June

This photo popped up on social media in June 2017. It shows an Ubuntu developer working alongside GNOME developer Jonas Ådahl on various HiDPI related matters.

It was a nice moment. It showed that GNOME developers were happy to welcome Ubuntu back to the GNOME fold, and rekindle the relationship between both projects (a relationship strained during the Unity years).

July 2017 — Available in a strange land…

Ubuntu became even more accessible in July 2017 as the Windows Subsystem for Linux (WSL) left beta status.

Seeing Ubuntu (and other Linux distributions, including Fedora) listed on the Windows Store remains a bizarre and yet oddly awesome thing to see.

While some remain suspicious of Microsoft’s intentions by, er, letting Windows users access command-line Linux tools on the Windows 10 desktop, the feature has proven mildly popular with those trapped on Windows — but we’ve seen nothing to suggest it’s tempting users away from Linux full-time!

August 2017 — GNOME Sweet GNOME

Armed with feedback about what Ubuntu users wanted to see on the Ubuntu 17.10 desktop, the Canonical desktop team had a good idea of how the ‘Artful Aardvark’ should look and feel.

August 2017 saw a flood of improvements to the look and feel of Ubuntu 17.10. There was a new and improved version of the Ambiance GTK theme, a GNOME Shell theme, and the new Ubuntu Dock extension picked up dynamic transparency.

And, most controversially of all, Ubuntu moved window controls back to the right!

September 2017 – Mark Returns

Mark Shuttleworth popped up on BBC News in September 2017 to …Well, we’re still not really sure. HIs interview, while pleasant enough, didn’t seem to have much of a purpose. He managed to explain a bit about Ubuntu and its role in cloud and IoT, but things naturally zoomed off into discussing his time in space.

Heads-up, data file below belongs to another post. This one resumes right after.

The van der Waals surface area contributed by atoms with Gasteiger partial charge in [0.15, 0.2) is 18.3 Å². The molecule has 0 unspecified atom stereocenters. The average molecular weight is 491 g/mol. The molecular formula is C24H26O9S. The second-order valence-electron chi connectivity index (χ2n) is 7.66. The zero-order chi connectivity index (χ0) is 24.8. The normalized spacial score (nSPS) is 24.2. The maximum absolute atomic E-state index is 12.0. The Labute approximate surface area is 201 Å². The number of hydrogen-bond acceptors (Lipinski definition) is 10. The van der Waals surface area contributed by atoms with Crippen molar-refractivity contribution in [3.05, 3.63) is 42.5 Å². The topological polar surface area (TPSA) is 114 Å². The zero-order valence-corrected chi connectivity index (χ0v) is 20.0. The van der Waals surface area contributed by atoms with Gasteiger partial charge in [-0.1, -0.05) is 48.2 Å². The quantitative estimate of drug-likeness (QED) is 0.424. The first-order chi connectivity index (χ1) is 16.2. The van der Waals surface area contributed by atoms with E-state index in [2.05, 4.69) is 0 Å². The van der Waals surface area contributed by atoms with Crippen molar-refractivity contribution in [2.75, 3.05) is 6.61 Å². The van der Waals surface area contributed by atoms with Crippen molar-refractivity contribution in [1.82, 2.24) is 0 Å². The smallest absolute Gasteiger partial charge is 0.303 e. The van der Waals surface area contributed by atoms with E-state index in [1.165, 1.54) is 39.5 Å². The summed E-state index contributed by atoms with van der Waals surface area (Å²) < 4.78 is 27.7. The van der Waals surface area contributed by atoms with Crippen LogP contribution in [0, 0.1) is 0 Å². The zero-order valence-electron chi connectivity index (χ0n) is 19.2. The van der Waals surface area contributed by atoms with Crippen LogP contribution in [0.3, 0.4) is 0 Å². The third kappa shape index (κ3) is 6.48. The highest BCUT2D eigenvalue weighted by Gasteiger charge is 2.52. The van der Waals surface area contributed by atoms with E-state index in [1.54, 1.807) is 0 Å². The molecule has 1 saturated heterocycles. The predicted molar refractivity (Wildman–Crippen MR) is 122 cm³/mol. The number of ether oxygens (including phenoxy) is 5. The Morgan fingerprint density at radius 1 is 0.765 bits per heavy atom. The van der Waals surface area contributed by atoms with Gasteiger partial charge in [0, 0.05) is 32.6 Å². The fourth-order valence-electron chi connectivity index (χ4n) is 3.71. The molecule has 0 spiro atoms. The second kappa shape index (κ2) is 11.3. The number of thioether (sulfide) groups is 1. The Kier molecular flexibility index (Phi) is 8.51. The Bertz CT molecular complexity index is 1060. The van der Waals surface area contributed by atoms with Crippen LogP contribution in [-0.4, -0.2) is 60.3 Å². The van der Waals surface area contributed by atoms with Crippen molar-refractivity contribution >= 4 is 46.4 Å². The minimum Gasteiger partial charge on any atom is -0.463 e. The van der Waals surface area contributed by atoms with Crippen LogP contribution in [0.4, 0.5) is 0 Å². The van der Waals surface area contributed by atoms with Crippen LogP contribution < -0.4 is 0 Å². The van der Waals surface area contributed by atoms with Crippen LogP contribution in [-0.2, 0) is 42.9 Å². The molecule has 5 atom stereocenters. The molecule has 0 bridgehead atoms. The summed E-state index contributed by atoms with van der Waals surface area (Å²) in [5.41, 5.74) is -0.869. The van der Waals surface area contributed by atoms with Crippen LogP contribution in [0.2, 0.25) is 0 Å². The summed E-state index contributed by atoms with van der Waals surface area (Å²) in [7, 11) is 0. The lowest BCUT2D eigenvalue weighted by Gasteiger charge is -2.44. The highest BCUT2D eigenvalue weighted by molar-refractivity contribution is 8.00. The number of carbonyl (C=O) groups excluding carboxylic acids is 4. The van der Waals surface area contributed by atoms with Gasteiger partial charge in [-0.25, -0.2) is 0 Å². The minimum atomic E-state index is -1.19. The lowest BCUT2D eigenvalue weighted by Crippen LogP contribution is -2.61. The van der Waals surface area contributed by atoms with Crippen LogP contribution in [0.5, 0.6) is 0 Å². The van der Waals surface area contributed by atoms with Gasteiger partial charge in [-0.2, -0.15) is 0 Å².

Regardless of content this was Mark’s first major public appearance since the April bombshell dropped. As such it was reassuring to see him full of passion and regard for the Ubuntu project, what it has achieved, and what it still stands to.

October 2017 – The Aardvark Arrives

Ubuntu 17.10 arrived in October 2017 with a new desktop environment (GNOME Shell 3.26), a new display server (Wayland), a new display manager (GDM), an improved GTK theme (Ambiance), a new GNOME Shell theme, and a new desktop dock extension (Ubuntu Dock).

When you consider how long it took minor new features to be added to the Unity desktop — despite a fleet of engineers working on it — that Ubuntu 17.10 arrived as polished as it did, in just 6 months, with fewer people working on it, is… A miracle?

I’m sure everyone at Ubuntu was pleased to see the release greeted by a swathe of enthusiastic reviews, positive feedback and community kudos.

November 2017 – Renewed Ubuntu

Helping to sooth the tumultuous ten months past was Dell. The famous computer company announced an updated range of Ubuntu powered laptops and desktop PCs in November 2017.

Dell is a long-time backer of the Ubuntu project so it was reassuring to see them express their continued confidence in the distro as a visible consumer-facing option, despite the recent changes.

And their support was not a guarantee. Earlier in the year Linux long-time Ubuntu laptop vendor System76 announced its own Ubuntu fork called Pop!_OS. The distro, which basically sports a different GTK theme and wallpaper, now ships in place of Ubuntu on all of the company’s devices.

December 2017 – Where Next?

Trying to pick an image that sums up this month, December 2017, is difficult. There haven’t been any major news events, reveals, or announcements. So I’ve chosen our ambiguous ‘question/poll’ graphic.

Simple because there’s still uncertainty of over Ubuntu going forward.

With an LTS looming large over the start of next year it’ll be interesting to see if Ubuntu can sustain the current momentum and charm it’s (somewhat inadvertently) recaptured. The Ubuntu 18.04 default application set may throw up some surprises, as will the likelihood of Canonical shipping Snap apps by default on the desktop image.